|Born||14 March 1757|
Casteddu Sardu, Sardinia, France
|Died||16 November 1817|
Genoa, Republic of Genoa
|Citizenship||France (1757-1815) |
|Education||Lycée Louis-le-Grand |
College of Sorbonne
|Years active||1773 - 1815|
|Era||Era of Revolutions|
|Title||Director of the French Republic|
|Term||1795 - 1815|
Austinu Spiga (Italian: Agustino Spica, French: Auguste Épiga, 1757-1817), anglicized as Augustine Spiga or Auguste Spiga, was a French statesman and politician of Sard origin. He was the leader of France during the eponymous Augustine Wars.
Origins in Sardinia
Spiga was born in the town of Casteddu Sardu during the Sardinian Independence War on the 14th of March, 1757. His father, Cyricus Spiga, was a statesman of Corsican ancestry who worked for the French Viceroy of Sardinia Charles Boyer and moved the family to France after Spiga was born. Elisa Perseu, Spiga's mother, was a noblewoman from Carloforte born into a Genoese merchant family. Despite his parents' immigrant origins, Spiga grew up speaking Sard and French and primarily identified with French culture since he was young.
He would grow up in Paris, often visiting Montpellier. In the summer of 1768, he had been admitted into the prestigious Lycée Louis-le-Grand, and continued to study law at the Sorbonne, and there he had become enamored with the ideas of liberalism and republicanism. He became a well known orator within the academy, but was notorious for his anti-royalist sentiments.
Spiga founded the Society of the Friends of Liberty (French: Société des Amateurs de la Liberté) in 1773, a political association which advocated for the complete abolition of the monarchy and the ruling class. The Society disregarded the divine right of kings and believed in French expansionism.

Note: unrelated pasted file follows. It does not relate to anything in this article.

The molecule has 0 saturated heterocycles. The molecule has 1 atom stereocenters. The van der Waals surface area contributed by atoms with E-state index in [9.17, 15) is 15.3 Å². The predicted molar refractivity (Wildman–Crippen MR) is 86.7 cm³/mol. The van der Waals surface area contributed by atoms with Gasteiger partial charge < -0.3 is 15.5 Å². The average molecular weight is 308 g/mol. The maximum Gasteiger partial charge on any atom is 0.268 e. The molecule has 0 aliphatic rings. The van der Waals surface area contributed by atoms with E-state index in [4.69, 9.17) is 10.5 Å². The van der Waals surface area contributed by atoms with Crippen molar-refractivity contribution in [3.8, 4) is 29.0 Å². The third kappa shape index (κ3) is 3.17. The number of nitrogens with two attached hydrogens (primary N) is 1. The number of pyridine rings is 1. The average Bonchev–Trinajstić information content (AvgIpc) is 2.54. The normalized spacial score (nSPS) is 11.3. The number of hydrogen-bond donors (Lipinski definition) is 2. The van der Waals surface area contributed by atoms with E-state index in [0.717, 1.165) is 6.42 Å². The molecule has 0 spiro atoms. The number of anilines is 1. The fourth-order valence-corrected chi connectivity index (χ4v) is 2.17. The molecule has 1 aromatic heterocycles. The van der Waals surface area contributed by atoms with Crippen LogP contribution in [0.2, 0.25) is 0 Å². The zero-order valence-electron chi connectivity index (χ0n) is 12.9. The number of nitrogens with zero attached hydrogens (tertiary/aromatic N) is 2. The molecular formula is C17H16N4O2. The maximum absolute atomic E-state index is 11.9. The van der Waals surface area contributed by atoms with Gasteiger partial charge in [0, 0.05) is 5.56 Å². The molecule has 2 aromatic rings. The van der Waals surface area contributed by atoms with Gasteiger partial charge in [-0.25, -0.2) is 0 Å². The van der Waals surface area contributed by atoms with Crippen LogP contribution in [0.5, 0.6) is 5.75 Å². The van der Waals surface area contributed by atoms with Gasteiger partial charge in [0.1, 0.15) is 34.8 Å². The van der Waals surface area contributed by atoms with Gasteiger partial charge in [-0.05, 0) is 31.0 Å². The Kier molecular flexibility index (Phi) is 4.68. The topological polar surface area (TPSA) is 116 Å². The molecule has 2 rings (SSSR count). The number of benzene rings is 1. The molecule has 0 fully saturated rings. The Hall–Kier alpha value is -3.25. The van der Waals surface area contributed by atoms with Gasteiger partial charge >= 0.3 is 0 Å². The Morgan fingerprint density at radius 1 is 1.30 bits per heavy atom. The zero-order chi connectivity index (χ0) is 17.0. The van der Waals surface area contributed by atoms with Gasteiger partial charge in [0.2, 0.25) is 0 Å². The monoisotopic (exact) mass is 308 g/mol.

Rise to power
He had been elected into the National Assembly in 1790. Spiga soon rose to prominence and became the President of the Assembly in 1794.
Director of the French Republic
Spiga declared himself Director of the French Republic in 1795. France, under the directorate of Spiga, would commit to spreading revolutionary ideals to their neighbours. They would eventually get entangled in numerous wars against Britain, Austria, and the Ottoman Empire.
Rossignol and his ascent to power
Once in power, Spiga appointed Jacques Rossignol as Marshal. Rossignol was a drill instructor turned military general, who Spiga had known during his time at the Society of the Friends of Liberty. Rossignol was a key figure in the French government, as Spiga had often sought advice from him and delegated a lot of critical missions to him. Rossignol was Spiga's most trusted man, and his influence over Spiga had led to the increasing militarization of the Republic. Although becoming increasingly autocratic, Spiga was still wildly popular in France, and had the legitimacy as he was popularly elected as the President of the National Assembly.